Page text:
18 school shootings so far in 2018, and it is only Valentine's Day. Where will we be by July 4th, Veterans''s Day, Christmas? One thing we can all agree on, children should not be giving up their lives for our inaction on problems we continue to avoid. Here's what looks obvious to me:
- To identify likely shooters, we don't need fancy new diagnostic protocols; we don't need a psychologist in every school. Kids already know who is disturbed, menacing, and scary. They know because they see them in action, they hear the threats, they see the gun photos on social media. They know because they have radar for danger. Kids know and they don't tell. Unless they tell and the authorities look into it and then cannot act. Children can learn what we choose to teach them. Short of scaring them unreasonably, can we teach them better to help us protect them?
- Teachers know too, which of their students fill their English papers with violence, slam other kids into lockers, play sports with a vengeance. But is there enough of a clear path to lead that student to help, and enough power to insure that they follow?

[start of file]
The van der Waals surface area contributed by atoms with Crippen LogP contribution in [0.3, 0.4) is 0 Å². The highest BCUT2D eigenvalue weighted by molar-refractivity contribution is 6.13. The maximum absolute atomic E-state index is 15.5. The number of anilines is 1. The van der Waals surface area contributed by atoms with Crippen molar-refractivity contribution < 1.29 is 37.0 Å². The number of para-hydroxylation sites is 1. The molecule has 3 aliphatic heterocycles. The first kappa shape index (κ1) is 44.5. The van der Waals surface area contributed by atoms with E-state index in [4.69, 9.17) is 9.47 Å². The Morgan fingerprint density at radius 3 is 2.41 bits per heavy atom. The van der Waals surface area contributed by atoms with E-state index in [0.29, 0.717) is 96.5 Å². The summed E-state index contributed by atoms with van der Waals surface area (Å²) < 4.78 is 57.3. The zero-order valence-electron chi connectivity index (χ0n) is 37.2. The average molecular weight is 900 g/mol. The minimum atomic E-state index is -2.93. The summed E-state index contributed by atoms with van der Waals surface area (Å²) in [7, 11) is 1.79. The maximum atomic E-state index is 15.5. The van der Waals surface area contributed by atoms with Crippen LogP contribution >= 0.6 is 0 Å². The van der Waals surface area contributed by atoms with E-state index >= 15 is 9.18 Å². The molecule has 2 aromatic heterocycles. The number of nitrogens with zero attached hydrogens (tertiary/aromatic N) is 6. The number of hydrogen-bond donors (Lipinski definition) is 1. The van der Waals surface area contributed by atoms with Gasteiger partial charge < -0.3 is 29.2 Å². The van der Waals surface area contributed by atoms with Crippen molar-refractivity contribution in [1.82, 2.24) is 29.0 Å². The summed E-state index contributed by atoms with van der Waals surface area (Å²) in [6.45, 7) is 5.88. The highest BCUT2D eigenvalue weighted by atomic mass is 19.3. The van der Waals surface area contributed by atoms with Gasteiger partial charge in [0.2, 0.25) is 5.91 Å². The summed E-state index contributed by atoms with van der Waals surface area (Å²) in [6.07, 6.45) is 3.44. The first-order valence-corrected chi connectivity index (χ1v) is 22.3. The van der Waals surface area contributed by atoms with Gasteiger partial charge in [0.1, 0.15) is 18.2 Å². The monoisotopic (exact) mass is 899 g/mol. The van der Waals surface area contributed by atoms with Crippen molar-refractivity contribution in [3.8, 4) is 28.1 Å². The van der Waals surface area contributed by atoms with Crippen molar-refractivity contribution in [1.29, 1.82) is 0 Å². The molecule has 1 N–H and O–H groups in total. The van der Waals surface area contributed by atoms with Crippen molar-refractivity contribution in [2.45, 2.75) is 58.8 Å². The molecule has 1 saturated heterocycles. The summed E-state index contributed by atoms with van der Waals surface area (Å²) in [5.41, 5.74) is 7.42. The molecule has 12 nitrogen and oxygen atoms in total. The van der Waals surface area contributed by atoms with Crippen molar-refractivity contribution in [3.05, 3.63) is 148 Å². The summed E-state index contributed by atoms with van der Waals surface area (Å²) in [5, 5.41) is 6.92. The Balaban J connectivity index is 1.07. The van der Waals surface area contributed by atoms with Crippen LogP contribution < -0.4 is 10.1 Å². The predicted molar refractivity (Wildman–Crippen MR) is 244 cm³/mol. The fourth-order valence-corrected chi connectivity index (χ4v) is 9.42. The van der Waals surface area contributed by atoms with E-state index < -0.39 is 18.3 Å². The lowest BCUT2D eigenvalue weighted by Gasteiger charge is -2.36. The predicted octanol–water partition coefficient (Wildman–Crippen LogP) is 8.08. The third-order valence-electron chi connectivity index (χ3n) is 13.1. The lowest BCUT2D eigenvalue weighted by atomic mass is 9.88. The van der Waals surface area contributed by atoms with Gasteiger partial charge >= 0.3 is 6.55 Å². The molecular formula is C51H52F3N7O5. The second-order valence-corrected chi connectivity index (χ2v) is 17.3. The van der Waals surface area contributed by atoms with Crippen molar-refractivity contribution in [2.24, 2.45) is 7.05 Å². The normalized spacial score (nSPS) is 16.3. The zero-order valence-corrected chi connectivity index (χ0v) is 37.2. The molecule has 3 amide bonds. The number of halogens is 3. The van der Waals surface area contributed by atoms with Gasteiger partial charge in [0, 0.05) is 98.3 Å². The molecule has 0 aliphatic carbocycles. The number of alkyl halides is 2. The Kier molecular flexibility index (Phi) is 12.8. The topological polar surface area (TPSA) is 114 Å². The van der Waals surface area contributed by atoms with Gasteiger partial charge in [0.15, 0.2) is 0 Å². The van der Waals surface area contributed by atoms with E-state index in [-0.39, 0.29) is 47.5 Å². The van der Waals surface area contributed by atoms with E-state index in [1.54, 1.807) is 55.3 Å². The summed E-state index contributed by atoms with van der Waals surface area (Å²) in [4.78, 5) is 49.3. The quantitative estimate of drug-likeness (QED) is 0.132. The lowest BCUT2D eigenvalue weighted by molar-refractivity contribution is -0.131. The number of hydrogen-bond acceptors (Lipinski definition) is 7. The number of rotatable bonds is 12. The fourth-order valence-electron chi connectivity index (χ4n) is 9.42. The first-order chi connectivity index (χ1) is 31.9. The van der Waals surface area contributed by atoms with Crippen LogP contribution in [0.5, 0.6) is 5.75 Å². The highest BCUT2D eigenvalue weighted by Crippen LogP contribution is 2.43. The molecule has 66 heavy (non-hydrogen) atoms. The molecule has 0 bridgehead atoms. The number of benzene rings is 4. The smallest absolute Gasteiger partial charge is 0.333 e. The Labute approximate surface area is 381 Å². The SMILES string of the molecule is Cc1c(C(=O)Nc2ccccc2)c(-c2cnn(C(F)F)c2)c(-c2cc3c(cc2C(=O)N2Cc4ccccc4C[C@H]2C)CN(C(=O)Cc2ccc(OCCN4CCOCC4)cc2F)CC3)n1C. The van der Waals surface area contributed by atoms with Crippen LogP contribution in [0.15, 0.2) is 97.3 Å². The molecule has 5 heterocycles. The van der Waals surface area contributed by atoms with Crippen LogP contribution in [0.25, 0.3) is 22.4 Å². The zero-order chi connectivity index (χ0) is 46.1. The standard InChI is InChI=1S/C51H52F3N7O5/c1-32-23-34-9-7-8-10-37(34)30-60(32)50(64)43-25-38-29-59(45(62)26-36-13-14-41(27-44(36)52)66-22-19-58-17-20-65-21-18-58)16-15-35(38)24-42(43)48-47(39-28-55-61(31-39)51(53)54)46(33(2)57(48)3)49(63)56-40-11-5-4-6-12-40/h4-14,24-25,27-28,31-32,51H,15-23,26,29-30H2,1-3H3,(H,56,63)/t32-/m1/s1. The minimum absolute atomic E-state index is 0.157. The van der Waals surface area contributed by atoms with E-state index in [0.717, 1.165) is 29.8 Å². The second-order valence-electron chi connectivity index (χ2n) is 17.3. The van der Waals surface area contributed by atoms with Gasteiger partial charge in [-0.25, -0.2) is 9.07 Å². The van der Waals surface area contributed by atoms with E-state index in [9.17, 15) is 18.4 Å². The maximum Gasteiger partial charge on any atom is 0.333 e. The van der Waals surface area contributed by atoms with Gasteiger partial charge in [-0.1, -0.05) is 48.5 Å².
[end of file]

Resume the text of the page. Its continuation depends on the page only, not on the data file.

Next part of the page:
- Assault rifles are for assaults. No one needs one except the military and law enforcement. Period. How is that not obvious?
- We are witnessing a collision of mental health and privacy laws, individual rights, and public policy, politics, and safety. We are all stakeholders with rights and responsibilities. We need to face that the world has changed as we now have unfortunate new dangers. We need to invent a new way to contend with them, even if we have to question where the traditional boundaries are drawn.
If we approach this from all sides, seeking a balance between rights and protections, we can keep it from descending into a partisan special-interest battle about guns and politics. Instead, how about if we change our priorities to first securing our children's future, followed by revamping our approach to mental health problems accompanied by violence. We've got to do something. Will this one be our tipping point?
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